for example, allow non-repudiation services to be offered. for example, allow non-repudiation services to be offered.
Requirement #8: A solution for dynamic key management MUST be Requirement #8: A solution for dynamic key management MUST be
included in the overall solution framework. However, it is included in the overall solution framework.
assumed that no "new" key management protocol needs to be
developed; instead existing ones are re-used, if at all possible. However, it is assumed that no "new" key management protocol
Rekeying could be triggered by (a) management actions and (b) needs to be developed; instead existing ones are re-used, if at
expiring keying material. all possible. Rekeying could be triggered by (a) management
actions and (b) expiring keying material.
6. Security Considerations 6. Security Considerations
This entire document focused on the discussion of new functionality This entire document focused on the discussion of new functionality
for securing Diameter AVPs selectively between non-neighboring nodes. for securing Diameter AVPs selectively between non-neighboring nodes.
7. IANA Considerations 7. IANA Considerations
This document does not require actions by IANA. This document does not require actions by IANA.
8. Acknowledgments 8. Acknowledgments
We would like to thank Guenther Horn, Martin Dolly, Steve Donovan and We would like to thank Guenther Horn, Martin Dolly, Steve Donovan,
Tom Taylor for their review comments. Lionel Morand and Tom Taylor (rest in peace Tom) for their review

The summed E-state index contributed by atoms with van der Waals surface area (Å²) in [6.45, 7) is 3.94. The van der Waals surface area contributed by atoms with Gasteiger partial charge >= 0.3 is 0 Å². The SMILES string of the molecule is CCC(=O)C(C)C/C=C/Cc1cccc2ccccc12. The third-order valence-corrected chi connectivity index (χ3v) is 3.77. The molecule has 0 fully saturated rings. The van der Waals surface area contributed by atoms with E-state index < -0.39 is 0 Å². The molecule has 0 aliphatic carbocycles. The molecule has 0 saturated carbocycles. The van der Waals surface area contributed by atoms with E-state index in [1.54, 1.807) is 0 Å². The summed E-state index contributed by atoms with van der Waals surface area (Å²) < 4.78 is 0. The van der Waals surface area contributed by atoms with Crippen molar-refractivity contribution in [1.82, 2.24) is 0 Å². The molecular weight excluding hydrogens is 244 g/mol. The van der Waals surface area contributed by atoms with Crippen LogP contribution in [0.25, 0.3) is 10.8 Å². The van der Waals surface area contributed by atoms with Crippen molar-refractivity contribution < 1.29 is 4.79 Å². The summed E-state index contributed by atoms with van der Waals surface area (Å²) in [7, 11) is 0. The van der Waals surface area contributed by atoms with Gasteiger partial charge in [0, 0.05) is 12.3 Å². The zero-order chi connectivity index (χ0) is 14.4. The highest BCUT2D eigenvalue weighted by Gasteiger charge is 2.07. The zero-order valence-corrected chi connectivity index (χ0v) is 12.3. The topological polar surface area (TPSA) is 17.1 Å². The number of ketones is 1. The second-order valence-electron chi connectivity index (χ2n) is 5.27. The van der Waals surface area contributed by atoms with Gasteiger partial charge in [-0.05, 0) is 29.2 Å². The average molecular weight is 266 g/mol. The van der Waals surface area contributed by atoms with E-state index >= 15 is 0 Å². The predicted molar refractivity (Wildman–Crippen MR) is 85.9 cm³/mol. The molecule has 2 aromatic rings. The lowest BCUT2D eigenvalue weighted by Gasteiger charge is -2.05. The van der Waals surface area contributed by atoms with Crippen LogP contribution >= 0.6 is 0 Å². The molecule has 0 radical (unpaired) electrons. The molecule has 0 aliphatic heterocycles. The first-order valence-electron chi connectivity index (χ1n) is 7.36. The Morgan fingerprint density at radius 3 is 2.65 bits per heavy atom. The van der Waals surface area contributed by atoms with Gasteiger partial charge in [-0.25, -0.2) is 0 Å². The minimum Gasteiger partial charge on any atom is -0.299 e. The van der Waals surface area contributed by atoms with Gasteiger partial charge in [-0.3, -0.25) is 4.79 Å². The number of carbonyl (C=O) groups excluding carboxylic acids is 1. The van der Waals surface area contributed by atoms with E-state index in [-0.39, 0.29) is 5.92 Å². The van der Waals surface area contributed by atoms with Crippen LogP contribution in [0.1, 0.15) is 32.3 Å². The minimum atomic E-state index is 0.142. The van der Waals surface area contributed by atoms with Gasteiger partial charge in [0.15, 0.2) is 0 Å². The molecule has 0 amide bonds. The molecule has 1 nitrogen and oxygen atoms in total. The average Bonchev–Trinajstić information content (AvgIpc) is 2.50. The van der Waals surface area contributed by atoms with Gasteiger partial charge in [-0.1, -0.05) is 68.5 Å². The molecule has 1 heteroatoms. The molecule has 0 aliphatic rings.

comments.
9. References 9. References
9.1. Normative References 9.1. Normative References
[1] Bradner, S., "Key words for use in RFCs to Indicate [1] Bradner, S., "Key words for use in RFCs to Indicate
Requirement Levels", BCP 14, RFC 2119, March 1997. Requirement Levels", BCP 14, RFC 2119,
DOI 10.17487/RFC2119, March 1997,
<http://www.rfc-editor.org/info/rfc2119>.
[2] Fajardo, V., Arkko, J., Loughney, J., and G. Zorn, [2] Fajardo, V., Ed., Arkko, J., Loughney, J., and G. Zorn,
"Diameter Base Protocol", RFC 6733, October 2012. Ed., "Diameter Base Protocol", RFC 6733,
DOI 10.17487/RFC6733, October 2012,
<http://www.rfc-editor.org/info/rfc6733>.
9.2. Informative References 9.2. Informative References
[3] Calhoun, P., Farrell, S., and W. Bulley, "Diameter CMS [3] Calhoun, P., Farrell, S., and W. Bulley, "Diameter CMS
Security Application", draft-ietf-aaa-diameter-cms-sec-04 Security Application", draft-ietf-aaa-diameter-cms-sec-04
(work in progress), March 2002. (work in progress), March 2002.
[4] Eronen, P., Hiller, T., and G. Zorn, "Diameter Extensible [4] Eronen, P., Ed., Hiller, T., and G. Zorn, "Diameter
Authentication Protocol (EAP) Application", RFC 4072, Extensible Authentication Protocol (EAP) Application",
August 2005. RFC 4072, DOI 10.17487/RFC4072, August 2005,
<http://www.rfc-editor.org/info/rfc4072>.
Authors' Addresses Authors' Addresses
Hannes Tschofenig Hannes Tschofenig
ARM Limited ARM Limited
Austria Austria
Email: Hannes.tschofenig@gmx.net Email: Hannes.tschofenig@gmx.net
URI: http://www.tschofenig.priv.at URI: http://www.tschofenig.priv.at